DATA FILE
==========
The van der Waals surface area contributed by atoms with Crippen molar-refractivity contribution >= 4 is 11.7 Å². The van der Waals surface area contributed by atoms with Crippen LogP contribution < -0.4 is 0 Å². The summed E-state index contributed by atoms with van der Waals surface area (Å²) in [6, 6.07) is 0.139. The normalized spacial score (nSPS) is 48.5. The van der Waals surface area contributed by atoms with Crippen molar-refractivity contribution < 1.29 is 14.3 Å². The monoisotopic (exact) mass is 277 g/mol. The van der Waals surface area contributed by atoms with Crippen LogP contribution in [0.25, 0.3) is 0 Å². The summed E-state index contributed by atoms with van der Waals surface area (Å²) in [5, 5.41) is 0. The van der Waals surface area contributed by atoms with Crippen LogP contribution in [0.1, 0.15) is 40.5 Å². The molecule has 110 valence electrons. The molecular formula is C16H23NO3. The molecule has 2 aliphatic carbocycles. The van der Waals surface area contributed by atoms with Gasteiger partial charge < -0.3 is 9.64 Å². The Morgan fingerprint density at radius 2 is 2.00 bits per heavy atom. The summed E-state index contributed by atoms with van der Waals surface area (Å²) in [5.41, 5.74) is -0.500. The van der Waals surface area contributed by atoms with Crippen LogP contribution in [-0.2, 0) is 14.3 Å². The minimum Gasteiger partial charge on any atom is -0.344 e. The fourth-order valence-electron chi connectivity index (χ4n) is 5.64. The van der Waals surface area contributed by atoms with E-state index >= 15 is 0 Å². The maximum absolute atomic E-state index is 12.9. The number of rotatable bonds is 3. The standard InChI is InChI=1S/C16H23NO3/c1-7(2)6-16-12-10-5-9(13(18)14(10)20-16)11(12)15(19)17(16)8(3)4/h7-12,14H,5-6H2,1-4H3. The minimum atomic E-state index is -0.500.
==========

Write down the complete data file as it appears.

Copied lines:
The van der Waals surface area contributed by atoms with Crippen molar-refractivity contribution >= 4 is 11.7 Å². The van der Waals surface area contributed by atoms with Crippen LogP contribution < -0.4 is 0 Å². The summed E-state index contributed by atoms with van der Waals surface area (Å²) in [6, 6.07) is 0.139. The normalized spacial score (nSPS) is 48.5. The van der Waals surface area contributed by atoms with Crippen molar-refractivity contribution < 1.29 is 14.3 Å². The monoisotopic (exact) mass is 277 g/mol. The van der Waals surface area contributed by atoms with Crippen LogP contribution in [0.25, 0.3) is 0 Å². The summed E-state index contributed by atoms with van der Waals surface area (Å²) in [5, 5.41) is 0. The van der Waals surface area contributed by atoms with Crippen LogP contribution in [0.1, 0.15) is 40.5 Å². The molecule has 110 valence electrons. The molecular formula is C16H23NO3. The molecule has 2 aliphatic carbocycles. The van der Waals surface area contributed by atoms with Gasteiger partial charge < -0.3 is 9.64 Å². The Morgan fingerprint density at radius 2 is 2.00 bits per heavy atom. The summed E-state index contributed by atoms with van der Waals surface area (Å²) in [5.41, 5.74) is -0.500. The van der Waals surface area contributed by atoms with Crippen LogP contribution in [-0.2, 0) is 14.3 Å². The minimum Gasteiger partial charge on any atom is -0.344 e. The fourth-order valence-electron chi connectivity index (χ4n) is 5.64. The van der Waals surface area contributed by atoms with E-state index >= 15 is 0 Å². The maximum absolute atomic E-state index is 12.9. The number of rotatable bonds is 3. The standard InChI is InChI=1S/C16H23NO3/c1-7(2)6-16-12-10-5-9(13(18)14(10)20-16)11(12)15(19)17(16)8(3)4/h7-12,14H,5-6H2,1-4H3. The minimum atomic E-state index is -0.500.